• VA Prostate Cancer Treatment: The Veterans’ Affairs Department would have to establish research and treatment programs for veterans with prostate cancer under H.R. 6092. The House Veterans’ Affairs Committee approved the bill by voice vote on Sept. 17. For more, see the BGOV Bill Summary by Michael Smallberg.
  • Veterans’ Disability Forms: The Veterans Affairs Department would be required by H.R. 7795 to publish forms on its website that physicians can use to determine veterans’ eligibility for disability compensation. The House Veterans’ Affairs Committee approved the bill by voice vote on July 30. For more, see the BGOV Bill Summary by Sarah Babbage.

The Coronavirus Pandemic

CDC Messaging Was Bogged Down by Reviews: A few months ago the Trump administration put in place new procedures to review U.S. Centers for Disease Control and Prevention guidelines related to coronavirus, subjecting hundreds of proposed documents and publications to questioning by officials across the administration, according to people familiar with the matter.

Since then, officials from across the federal government have been weighing in on nearly every document or website related to Covid-19 advice that the agency has published, the people said. The full extent of the role other federal agencies are playing in shaping CDC recommendations hasn’t been previously reported.

While the additional scrutiny rarely resulted in big changes to the publications by the agency, the people said, it delayed guidance to nursing homes, schools, houses of worship and businesses, sometimes for weeks, as infections soared across the U.S. Read more from John Tozzi.

Former FDA Head Calls Azar’s Rule-Making Move a ‘Distraction’: Former FDA commissioner Scott Gottlieb said HHS Secretary Alex Azar’s move to bar agencies under his authority from signing their own rules is a “major distraction” that creates “an implication, or at least a specter” that the FDA’s independence is being eroded or influenced. “The timing of this is really poor right now, because it’s going to distract the agency and frankly creates headlines that could leave the perception that the agency is being bullied,” Gottlieb said on CBS yesterday.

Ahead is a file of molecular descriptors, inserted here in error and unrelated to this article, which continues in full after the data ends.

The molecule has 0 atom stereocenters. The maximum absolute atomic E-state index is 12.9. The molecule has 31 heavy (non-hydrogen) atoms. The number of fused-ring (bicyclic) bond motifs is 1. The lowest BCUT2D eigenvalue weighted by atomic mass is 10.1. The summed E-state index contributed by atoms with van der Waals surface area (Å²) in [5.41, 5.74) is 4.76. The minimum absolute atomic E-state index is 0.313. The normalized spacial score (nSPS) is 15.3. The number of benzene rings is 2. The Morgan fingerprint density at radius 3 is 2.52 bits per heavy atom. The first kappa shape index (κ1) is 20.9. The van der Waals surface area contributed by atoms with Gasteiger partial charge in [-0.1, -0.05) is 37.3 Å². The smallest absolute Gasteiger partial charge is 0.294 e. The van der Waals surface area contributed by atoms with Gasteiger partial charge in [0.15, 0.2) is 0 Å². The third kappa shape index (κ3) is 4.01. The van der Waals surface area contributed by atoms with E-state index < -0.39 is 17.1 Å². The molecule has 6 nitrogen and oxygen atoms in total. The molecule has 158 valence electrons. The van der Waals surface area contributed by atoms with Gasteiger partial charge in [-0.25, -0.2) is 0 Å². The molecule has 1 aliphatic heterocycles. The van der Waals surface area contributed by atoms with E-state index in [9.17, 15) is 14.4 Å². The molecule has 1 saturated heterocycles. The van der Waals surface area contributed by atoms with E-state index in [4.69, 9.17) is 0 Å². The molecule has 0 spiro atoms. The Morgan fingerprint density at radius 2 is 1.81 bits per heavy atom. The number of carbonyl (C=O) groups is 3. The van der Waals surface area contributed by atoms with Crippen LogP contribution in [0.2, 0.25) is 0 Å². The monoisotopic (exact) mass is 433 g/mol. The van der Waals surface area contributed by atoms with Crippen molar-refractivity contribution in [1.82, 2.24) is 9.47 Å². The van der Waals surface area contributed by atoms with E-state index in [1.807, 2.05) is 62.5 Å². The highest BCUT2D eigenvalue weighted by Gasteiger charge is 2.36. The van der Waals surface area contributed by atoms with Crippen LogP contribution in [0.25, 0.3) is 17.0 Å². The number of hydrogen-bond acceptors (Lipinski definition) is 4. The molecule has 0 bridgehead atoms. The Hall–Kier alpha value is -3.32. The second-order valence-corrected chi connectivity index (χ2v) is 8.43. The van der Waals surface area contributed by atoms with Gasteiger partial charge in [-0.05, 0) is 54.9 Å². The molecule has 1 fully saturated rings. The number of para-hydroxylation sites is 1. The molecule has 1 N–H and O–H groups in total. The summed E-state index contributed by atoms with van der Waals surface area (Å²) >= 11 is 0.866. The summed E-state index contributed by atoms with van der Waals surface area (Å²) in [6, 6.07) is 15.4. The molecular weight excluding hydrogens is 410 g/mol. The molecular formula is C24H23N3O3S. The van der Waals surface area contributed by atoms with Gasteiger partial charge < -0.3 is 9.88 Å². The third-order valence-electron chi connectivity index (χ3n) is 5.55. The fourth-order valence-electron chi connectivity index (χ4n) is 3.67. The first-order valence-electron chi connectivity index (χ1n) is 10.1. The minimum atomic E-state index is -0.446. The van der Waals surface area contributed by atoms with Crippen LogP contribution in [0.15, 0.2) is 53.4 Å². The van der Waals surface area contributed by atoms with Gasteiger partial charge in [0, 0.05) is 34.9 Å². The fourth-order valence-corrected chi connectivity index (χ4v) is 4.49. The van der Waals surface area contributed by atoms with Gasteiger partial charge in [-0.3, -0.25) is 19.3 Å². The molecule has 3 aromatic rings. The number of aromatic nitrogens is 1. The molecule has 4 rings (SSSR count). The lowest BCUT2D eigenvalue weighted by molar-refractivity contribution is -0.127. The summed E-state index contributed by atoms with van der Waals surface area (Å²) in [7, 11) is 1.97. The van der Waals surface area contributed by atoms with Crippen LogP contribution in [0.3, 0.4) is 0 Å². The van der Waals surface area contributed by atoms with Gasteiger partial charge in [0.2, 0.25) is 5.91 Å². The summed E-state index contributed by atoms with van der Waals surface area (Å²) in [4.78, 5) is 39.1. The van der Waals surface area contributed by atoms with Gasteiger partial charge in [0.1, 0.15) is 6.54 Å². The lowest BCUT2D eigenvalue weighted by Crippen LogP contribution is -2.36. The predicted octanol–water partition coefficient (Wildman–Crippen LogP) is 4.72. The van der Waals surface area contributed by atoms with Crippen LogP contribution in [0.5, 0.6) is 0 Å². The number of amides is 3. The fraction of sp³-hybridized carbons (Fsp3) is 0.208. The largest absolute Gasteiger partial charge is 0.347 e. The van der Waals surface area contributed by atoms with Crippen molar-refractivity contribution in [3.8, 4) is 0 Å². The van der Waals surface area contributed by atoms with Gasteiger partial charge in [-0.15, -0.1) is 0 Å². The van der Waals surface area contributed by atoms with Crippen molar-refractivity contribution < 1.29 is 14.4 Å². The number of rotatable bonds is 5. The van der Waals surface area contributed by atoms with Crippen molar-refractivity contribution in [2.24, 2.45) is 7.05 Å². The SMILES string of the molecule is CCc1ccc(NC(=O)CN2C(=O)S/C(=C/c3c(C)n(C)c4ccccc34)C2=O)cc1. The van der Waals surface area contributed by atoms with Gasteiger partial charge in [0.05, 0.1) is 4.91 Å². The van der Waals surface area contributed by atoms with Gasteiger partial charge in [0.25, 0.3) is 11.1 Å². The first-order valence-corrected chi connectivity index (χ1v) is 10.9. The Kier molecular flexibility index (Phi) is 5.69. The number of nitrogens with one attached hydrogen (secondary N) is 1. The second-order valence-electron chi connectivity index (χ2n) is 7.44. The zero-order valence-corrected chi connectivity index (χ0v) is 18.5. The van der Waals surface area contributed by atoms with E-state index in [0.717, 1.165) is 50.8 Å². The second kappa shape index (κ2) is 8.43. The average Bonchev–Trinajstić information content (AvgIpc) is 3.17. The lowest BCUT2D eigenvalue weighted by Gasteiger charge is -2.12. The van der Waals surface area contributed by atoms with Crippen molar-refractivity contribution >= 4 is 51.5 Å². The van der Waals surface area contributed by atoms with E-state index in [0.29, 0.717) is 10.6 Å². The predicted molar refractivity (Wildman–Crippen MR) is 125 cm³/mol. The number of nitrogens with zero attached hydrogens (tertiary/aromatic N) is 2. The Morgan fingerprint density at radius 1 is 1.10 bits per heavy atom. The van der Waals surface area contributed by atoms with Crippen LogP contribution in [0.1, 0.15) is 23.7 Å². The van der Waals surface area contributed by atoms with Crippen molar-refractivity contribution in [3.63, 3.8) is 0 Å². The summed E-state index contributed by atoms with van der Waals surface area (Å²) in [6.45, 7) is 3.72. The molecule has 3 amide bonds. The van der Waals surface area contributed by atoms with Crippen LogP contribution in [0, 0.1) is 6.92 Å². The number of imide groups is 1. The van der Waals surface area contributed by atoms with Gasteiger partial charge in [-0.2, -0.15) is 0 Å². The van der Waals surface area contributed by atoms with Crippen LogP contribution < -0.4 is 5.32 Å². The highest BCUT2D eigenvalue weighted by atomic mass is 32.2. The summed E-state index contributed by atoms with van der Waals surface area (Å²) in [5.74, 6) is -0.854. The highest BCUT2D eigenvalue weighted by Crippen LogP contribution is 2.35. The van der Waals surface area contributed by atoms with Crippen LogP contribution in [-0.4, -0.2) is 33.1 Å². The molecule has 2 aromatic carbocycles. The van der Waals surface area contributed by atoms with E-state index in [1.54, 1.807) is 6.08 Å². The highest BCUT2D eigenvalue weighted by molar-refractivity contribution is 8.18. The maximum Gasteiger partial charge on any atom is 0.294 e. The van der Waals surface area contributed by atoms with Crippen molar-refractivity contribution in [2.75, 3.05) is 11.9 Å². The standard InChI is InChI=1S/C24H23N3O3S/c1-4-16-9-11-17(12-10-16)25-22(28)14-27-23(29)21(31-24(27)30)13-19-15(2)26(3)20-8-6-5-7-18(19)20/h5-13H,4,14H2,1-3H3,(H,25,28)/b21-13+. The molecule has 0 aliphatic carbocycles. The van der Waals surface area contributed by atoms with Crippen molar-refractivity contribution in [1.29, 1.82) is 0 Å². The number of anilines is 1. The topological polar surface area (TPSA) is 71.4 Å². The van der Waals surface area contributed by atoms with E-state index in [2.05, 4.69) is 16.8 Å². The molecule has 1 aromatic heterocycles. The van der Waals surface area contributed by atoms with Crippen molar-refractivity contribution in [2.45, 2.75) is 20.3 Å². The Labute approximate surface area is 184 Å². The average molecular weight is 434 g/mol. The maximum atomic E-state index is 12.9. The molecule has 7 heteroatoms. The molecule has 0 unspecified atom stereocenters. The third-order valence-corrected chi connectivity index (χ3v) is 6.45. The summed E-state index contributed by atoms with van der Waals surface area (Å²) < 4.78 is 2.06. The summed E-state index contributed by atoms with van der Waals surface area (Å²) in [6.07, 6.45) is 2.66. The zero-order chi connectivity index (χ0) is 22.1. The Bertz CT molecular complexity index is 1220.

Alex Azar has barred agencies under his authority, including the FDA, from signing new rules, the New York Times reported Saturday. The report cited a Sept. 15 memo by Azar that was sent to HHS leaders and said rule-signing authority is “reserved to the Secretary.” Read more from Todd Shields and Yueqi Yang.

CDC Reverses Controversial Testing Guideline: The CDC issued new guidelines Friday, saying anyone who’s had close contact with someone with Covid-19 needs a test, even if they don’t have symptoms. The change comes after a controversy in August, when the agency suggested those people didn’t need Covid screenings. People who don’t have symptoms and aren’t close contacts of an infected person still don’t require a screening, unless recommended by a medical provider or health official, CDC said in a statement. Read more from Emma Court.

  • Emails from a former senior Trump administration health official and his adviser show that the pair refused to accept CDC science, The New York Times reported Friday. Michael Caputo, the Health and Human Services Department’s top spokesman, and Paul Alexander, a new science adviser for HHS, attempted to bully career officials, the Times reports.

U.S. Stands on Verge of 200,000 Virus Deaths: The U.S. will top 200,000 deaths from the novel coronavirus in coming days, a devastating milestone that comes eight months after the pathogen was first confirmed on American soil. The U.S., with 4% of the world’s population, accounts for about 21% of global coronavirus deaths. The major disparity underscores America’s failure to contain a virus that blazed through populous states like Texas, Florida, and California this summer despite predictions that warmer weather could bring a respite. Read more from Emma Court.

More Headlines:

What Else to Know

Organ Donors Could Recoup Child-Care Expenses: Organ donors will be able to recover lost wages, child-care costs, and many other expenses incurred after undergoing the surgical procedure under an HHS regulatory change that seeks to remove barriers to donation. The final rule issued on Friday aims to curb the number of Americans who die waiting for a new organ by reducing the financial disincentives to donating. The regulation carries out part of Trump’s executive order to reboot Medicare’s approach to kidney care, in an effort to ease one of the biggest domestic drains on taxpayers. Read more from Jeannie Baumann.

More Headlines:

To contact the reporter on this story: Brandon Lee in Washington at blee@bgov.com

To contact the editors responsible for this story: Zachary Sherwood at zsherwood@bgov.com; Giuseppe Macri at gmacri@bgov.com; Michaela Ross at mross@bgov.com